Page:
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Dmc’s Days Are Numbered

The Democratic Movement for Change (DMC), the party founded two years ago by Deputy Premier Yigael Yadin, is likely to be disbanded Thursday, according to statements made yesterday and Sunday by Yadin and his chief opponent within the DMC, Prof. Amnon Rubinstein.

Yadin, who had established the party in an effort to bring about changes within the government and a new era of social welfare, said Monday night that he would continue to serve in his official capacity, but that the DMC’s days were numbered. He recalled the frequent personal crises that had overcome the DMC in the past, resulting in the party’s inability to make its influence felt in Israeli political life.

The DMC has emerged as the third largest political group in Israel, superceded only by the Likud and the Labor Alignment. But Rubinstein also acknowledged recently that the Agudath Israel Party, with its five Knesset seats, is far more capable of influencing government decisions than is the DMC, which has 15 Knesset members and four ministers in the government.

The internal disintegration of the DMC became evident last week when Yadin’s proposal, that the party should elect its institutions before it holds an ideological discussion, was defeated in the DMC’s governing council by a vote of 58-57. Yadin’s defeat was viewed by many observers here as a vote of no-confidence in his leadership, and as a victory for Rubinstein, the head of the Shinui group in the DMC which advocates the party’s withdrawal from the government.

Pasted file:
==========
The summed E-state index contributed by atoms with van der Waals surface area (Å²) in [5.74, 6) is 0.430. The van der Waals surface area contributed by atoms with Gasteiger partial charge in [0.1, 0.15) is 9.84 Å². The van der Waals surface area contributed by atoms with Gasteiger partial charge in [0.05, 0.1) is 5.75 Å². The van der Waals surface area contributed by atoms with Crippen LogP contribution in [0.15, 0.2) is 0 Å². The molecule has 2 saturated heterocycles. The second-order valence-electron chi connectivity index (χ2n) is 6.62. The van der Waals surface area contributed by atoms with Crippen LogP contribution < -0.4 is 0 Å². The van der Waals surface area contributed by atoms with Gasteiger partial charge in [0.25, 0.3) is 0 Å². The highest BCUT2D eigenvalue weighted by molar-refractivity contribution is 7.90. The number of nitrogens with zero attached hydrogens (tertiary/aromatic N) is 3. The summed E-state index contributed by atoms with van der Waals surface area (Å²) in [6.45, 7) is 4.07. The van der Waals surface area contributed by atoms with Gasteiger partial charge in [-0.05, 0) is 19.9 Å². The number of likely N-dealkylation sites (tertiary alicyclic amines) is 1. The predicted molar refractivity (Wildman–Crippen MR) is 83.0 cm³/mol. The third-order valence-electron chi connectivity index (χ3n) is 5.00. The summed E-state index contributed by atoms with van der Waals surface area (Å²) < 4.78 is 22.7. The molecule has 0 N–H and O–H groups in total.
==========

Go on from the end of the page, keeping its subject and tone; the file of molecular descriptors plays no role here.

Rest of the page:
THURSDAY MAY BE THE FATEFUL DAY

In the wake of the council vote, Yadin, who claims that he is the only elected party official, insisted that the council be reconvened Thursday in order to elect the movement’s institutions without which he claims the party cannot function. He also said that he would consider those party members who do not attend this meeting as “dissidents.”

Rubinstein, on the other hand, argued that Yadin, in calling another meeting of the council, was acting in defiance of last week’s vote and of the movement’s regulations. He said that Yadin and his supporters have declared themselves “dissidents” by calling this “illegal” meeting and that the council could not be convened in the name of the DMC.

The fate of the party, which is now split into two nearly equal camps, will be decided by the DMC faction headed by Transport Minister Meir Amit. Although Amit joined Rubinstein and his supporters in last week’s vote against Yadin, he has made no statement to date of his intentions with regard to the upcoming Thursday meeting. Amit recommended that no further action be taken by the party until after the Camp David summit Sept. 5, but Yadin has decided to resolve the issue immediately.

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